How Big Are They?


The ocean covers almost 75 percent of the Earth—it’s crashing, splashing, and lapping up against every continent! The ocean’s waters can be shallow enough to dip just your toe into, or many miles deep. And its temperature can be as warm as bath water or icy cold. But the ocean is much more than just water. Ready to learn more? Then dive in!

Five in One

What we call the ocean is actually five different oceans: the Pacific, Atlantic, Indian, Arctic, and Southern. But though these oceans have different names, they actually make up one continuous body of water. So if you got into a boat in the ocean nearest you, you could travel through all five oceans without ever getting out of the boat. Smaller bodies of water are called seas, and they are usually partly surrounded by land.

An Ocean is Born

When the Earth was first formed about 4.5 billion years ago, it had no ocean at all. The early Earth was very hot, and the only water that existed was in the form of water vapor in the atmosphere. But as the Earth cooled, the water vapor began to condense, falling as rain. Over millions of years, enough rain fell to fill the ocean.

Rock Bottom

For years people thought the bottom of the ocean was a vast, flat plain. But if all the water was drained away, you’d see that the bottom has many of the same features we have on land. There are mountains, canyons, plains, plateaus, and very deep trenches. The most famous trench is the Mariana Trench, which is in the floor of the Pacific Ocean east of the Mariana Islands. The bottom of this trench is the deepest place on Earth! It is called the Challenger Deep, and it is almost 11.265 km deep. If Mt. Everest was at the bottom of it, there would still be more than 1.61 km of water above its peak!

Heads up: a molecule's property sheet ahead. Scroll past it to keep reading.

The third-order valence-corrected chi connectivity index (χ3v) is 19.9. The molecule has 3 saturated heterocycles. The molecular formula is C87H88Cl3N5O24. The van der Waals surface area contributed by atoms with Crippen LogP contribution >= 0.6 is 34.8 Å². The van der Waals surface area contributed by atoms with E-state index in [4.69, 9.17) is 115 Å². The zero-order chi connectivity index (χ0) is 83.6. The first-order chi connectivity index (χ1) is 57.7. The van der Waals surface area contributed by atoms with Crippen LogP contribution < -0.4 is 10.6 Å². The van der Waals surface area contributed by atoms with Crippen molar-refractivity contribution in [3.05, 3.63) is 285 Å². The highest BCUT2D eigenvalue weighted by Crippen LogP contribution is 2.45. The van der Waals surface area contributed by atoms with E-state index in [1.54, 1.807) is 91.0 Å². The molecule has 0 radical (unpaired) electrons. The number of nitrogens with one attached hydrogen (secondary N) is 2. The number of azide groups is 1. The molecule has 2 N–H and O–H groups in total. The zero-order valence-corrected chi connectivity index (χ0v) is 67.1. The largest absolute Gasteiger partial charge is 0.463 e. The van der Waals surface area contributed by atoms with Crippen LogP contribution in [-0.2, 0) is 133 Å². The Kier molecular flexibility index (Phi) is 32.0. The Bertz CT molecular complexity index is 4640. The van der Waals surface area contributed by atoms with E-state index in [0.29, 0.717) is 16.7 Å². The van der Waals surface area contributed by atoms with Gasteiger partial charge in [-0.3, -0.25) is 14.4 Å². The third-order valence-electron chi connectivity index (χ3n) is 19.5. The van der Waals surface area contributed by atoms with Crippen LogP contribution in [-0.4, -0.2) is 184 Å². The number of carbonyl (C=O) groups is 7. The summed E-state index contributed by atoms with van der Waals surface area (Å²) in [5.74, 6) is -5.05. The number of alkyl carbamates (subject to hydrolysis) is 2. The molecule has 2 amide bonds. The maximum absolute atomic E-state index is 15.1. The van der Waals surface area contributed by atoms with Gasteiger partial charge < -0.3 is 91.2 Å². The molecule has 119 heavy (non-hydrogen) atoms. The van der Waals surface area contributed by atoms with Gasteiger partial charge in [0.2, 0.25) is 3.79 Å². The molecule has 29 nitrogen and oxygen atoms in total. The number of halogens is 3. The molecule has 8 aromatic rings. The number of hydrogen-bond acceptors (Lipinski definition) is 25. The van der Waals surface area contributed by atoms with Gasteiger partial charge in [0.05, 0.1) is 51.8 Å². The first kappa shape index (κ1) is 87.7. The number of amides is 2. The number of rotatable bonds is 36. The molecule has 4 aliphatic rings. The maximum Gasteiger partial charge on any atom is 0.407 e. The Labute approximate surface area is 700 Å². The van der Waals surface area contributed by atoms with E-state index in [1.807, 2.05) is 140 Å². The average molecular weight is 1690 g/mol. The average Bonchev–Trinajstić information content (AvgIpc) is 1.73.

More Than a Pinch

The ocean is famous for being salty. It has been estimated that if all the salt were taken out of the ocean, it would be enough to cover the Earth’s land surfaces with a layer as high as a 40-story building. Now that’s a lot of salt! But where does the salt come from? When water flows in rivers and streams, it washes away tiny amounts of salt from rocks and soil. Eventually this water flows into the ocean. At the same time, water is always evaporating from the ocean, while the salt remains. Millions of years of these two processes have resulted in the super-salty ocean of today.

Top to Bottom

Besides water and salt, what is the ocean full of? Life! The ocean is home to a huge variety of animals, from tiny plankton too small to see to the gigantic blue whale, as long as three school buses. The waters of the ocean are divided into five zones of life:

The Sunlit Zone (0 to 200 m)

This is the brightest and warmest of the zones. Though it is the smallest zone, it contains the most life. Plants are able to grow here and it is home to many animals, including coral, fish (including sharks and rays), jellyfish, sea stars, sea turtles, seals, dolphins, and many whales.

Twilight Zone (200 to 1,000 m)

At the top of this shadowy zone, there is enough light to see in daytime, but not enough light for plants to survive. The amount of light decreases greatly as the water gets deeper. The temperature is cold here, and the water pressure is high. The animals that live here are adapted to these conditions. Many have large eyes to help them see in the darkened waters, and a number of them are bioluminescent, which means they can make their own light. They use the light for different reasons, such as finding mates or attracting prey. Animals that live in the twilight zone include lancet fish, lantern fish, and some squid.